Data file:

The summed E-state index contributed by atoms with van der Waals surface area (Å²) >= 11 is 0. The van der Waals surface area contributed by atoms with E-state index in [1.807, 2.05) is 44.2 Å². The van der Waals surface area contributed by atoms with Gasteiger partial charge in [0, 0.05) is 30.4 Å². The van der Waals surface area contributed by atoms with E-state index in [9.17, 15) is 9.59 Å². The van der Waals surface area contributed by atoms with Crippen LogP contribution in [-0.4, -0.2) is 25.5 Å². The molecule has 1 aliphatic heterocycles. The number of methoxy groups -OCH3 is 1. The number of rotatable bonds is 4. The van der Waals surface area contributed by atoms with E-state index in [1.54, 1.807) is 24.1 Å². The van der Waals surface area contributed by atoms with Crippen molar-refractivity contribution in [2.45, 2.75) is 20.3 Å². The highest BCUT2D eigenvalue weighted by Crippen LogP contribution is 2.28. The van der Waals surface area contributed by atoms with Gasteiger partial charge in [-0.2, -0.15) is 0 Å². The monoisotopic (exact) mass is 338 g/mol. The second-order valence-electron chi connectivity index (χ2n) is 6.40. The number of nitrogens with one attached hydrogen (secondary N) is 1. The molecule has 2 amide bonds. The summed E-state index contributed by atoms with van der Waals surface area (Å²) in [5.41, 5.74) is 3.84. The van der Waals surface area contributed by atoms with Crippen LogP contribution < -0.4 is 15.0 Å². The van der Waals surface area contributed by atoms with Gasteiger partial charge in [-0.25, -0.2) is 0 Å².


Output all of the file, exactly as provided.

The summed E-state index contributed by atoms with van der Waals surface area (Å²) >= 11 is 0. The van der Waals surface area contributed by atoms with E-state index in [1.807, 2.05) is 44.2 Å². The van der Waals surface area contributed by atoms with Gasteiger partial charge in [0, 0.05) is 30.4 Å². The van der Waals surface area contributed by atoms with E-state index in [9.17, 15) is 9.59 Å². The van der Waals surface area contributed by atoms with Crippen LogP contribution in [-0.4, -0.2) is 25.5 Å². The molecule has 1 aliphatic heterocycles. The number of methoxy groups -OCH3 is 1. The number of rotatable bonds is 4. The van der Waals surface area contributed by atoms with E-state index in [1.54, 1.807) is 24.1 Å². The van der Waals surface area contributed by atoms with Crippen molar-refractivity contribution in [2.45, 2.75) is 20.3 Å². The highest BCUT2D eigenvalue weighted by Crippen LogP contribution is 2.28. The van der Waals surface area contributed by atoms with Gasteiger partial charge in [-0.2, -0.15) is 0 Å². The monoisotopic (exact) mass is 338 g/mol. The second-order valence-electron chi connectivity index (χ2n) is 6.40. The number of nitrogens with one attached hydrogen (secondary N) is 1. The molecule has 2 amide bonds. The summed E-state index contributed by atoms with van der Waals surface area (Å²) in [5.41, 5.74) is 3.84. The van der Waals surface area contributed by atoms with Crippen LogP contribution < -0.4 is 15.0 Å². The van der Waals surface area contributed by atoms with Gasteiger partial charge in [-0.25, -0.2) is 0 Å².